We examine the dynamics of a binary mixture in a cubic cell subjected to a temperature differential and oscillatory forcing. The Soret effect, which is negative in the present study, provides a coupling mechanism by which a temperature gradient establishes a concentration gradient in a mixture. We present the results of experiments that were performed on the International Space Station (ISS) and compare the observations with the results of direct numerical simulations. The evolution of temperature and concentration fields is investigated by optical digital interferometry. One advantage of the experimental technique is the observation of the fields along two perpendicular directions of the cell, allowing us to restore the three-dimensional field. Experimental evidence disproves speculations that the ISS microgravity environment always affects diffusion-controlled processes. Furthermore, we demonstrate that imposed vibrations with constant frequency and amplitude create slow mean flows and that they do influence the diffusion kinetics. The perturbation of the diffusive fields scales as the square of the vibrational velocity. In addition to calculations of the full three-dimensional Navier–Stokes equations, a two-time-scale computational methodology is used for situations in which the forcing period is very small compared to the natural time scales of the problem. The simulations show excellent agreement with experimental observations.
Cerium oxide (CeO2) was prepared using a controlled-precipitation method under microgravity at the International Space Station (ISS). For comparison, ceria was also synthesized under normal-gravity conditions (referred as control). The Brunauer-Emmett-Teller (BET) surface area, pore volume and pore size analysis results indicated that the ceria particles grown in space had lower surface area and pore volume compared to the control samples. Furthermore, the space samples had a broader pore size distribution ranging from 30–600 Å, whereas the control samples consisted of pore sizes from 30–50 Å range. Structural information of the ceria particles were obtained using TEM and XRD. Based on the TEM images, it was confirmed that the space samples were predominantly nano-rods, on the other hand, only nano-polyhedra particles were seen in the control ceria samples. The average particle size was larger for ceria samples synthesized in space. XRD results showed higher crystallinity as well as larger mean crystal size for the space samples. The effect of sodium hydroxide concentration on synthesis of ceria was also examined using 1 M and 3 M solutions. It was found that the control samples, prepared in 1 M and 3 M sodium hydroxide solutions, did not show a significant difference between the two. However, when the ceria samples were prepared in a more basic medium (3 M) under microgravity, a decrease in the particle size of the nano-rods and appearances of nano-polyhedra and spheres were observed.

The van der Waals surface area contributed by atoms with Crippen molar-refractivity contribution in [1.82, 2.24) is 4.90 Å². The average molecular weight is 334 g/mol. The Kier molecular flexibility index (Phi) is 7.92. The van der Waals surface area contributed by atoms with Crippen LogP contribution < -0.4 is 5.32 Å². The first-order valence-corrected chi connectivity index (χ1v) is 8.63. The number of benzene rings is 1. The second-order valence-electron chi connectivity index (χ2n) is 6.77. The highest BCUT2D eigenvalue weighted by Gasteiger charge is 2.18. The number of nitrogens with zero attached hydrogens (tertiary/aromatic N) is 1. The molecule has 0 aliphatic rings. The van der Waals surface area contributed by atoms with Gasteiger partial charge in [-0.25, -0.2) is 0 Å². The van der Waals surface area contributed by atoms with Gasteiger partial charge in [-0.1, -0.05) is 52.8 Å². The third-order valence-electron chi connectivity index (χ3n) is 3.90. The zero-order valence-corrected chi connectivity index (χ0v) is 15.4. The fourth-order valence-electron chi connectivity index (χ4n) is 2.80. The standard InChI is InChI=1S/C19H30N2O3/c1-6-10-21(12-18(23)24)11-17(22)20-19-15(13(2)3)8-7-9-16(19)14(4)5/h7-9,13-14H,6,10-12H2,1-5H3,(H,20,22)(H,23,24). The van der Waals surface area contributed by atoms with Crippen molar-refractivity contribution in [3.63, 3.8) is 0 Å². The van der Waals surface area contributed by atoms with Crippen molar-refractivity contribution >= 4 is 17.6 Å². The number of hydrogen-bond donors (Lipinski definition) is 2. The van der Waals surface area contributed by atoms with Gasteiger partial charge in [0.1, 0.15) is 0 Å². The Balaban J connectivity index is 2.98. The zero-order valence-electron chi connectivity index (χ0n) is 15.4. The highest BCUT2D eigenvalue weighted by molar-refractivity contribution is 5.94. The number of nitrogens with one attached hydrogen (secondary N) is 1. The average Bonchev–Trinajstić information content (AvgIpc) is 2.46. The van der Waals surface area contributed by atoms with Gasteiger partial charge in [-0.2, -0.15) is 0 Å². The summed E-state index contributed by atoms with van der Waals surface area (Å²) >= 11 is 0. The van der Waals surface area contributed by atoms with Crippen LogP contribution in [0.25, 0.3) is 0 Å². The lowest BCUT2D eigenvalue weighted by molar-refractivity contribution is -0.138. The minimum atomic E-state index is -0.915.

First Direct Observation of Impurity Effects on the Growth Rate of Tetragonal Lysozyme Crystals under Microgravity as Measured by Interferometry
The normal growth rates R and apparent step velocities (lateral growth rates of a spiral hillock) V of tetragonal hen egg-white lysozyme (HEWL) crystals were for the first time measured by Michelson interferometry in the international space station (as part of the NanoStep project) using commercialized HEWL samples containing 1.5% impurities. A significant increase in V under microgravity was confirmed compared to step velocities Vstep on the ground, while a decrease in R was also confirmed compared to that in the purified solution under microgravity as expected. Because of exact measurement of growth rates, kinetic analyses of R were conducted as a function of supersaturation, σ (σ ≡ ln(C/Ce), where C is the concentration; Ce is the solubility), using a spiral growth model and a two-dimensional (2D) nucleation growth model. For both models over a wide range of σ, R in the impure solution was significantly lower than that in the purified solution. The degree of the suppression of impurity effects was also evaluated using the difference in Vp and Vi, where Vp is the apparent step velocity in the purified solution, and Vi is that in the impure solution. The difference between Vp and Vi was smaller than the difference in step velocities on the ground, Vstep,p and Vstep,i, where Vstep,p is the step velocity in the purified solution, and Vstep,i is the step velocity in the impure solution.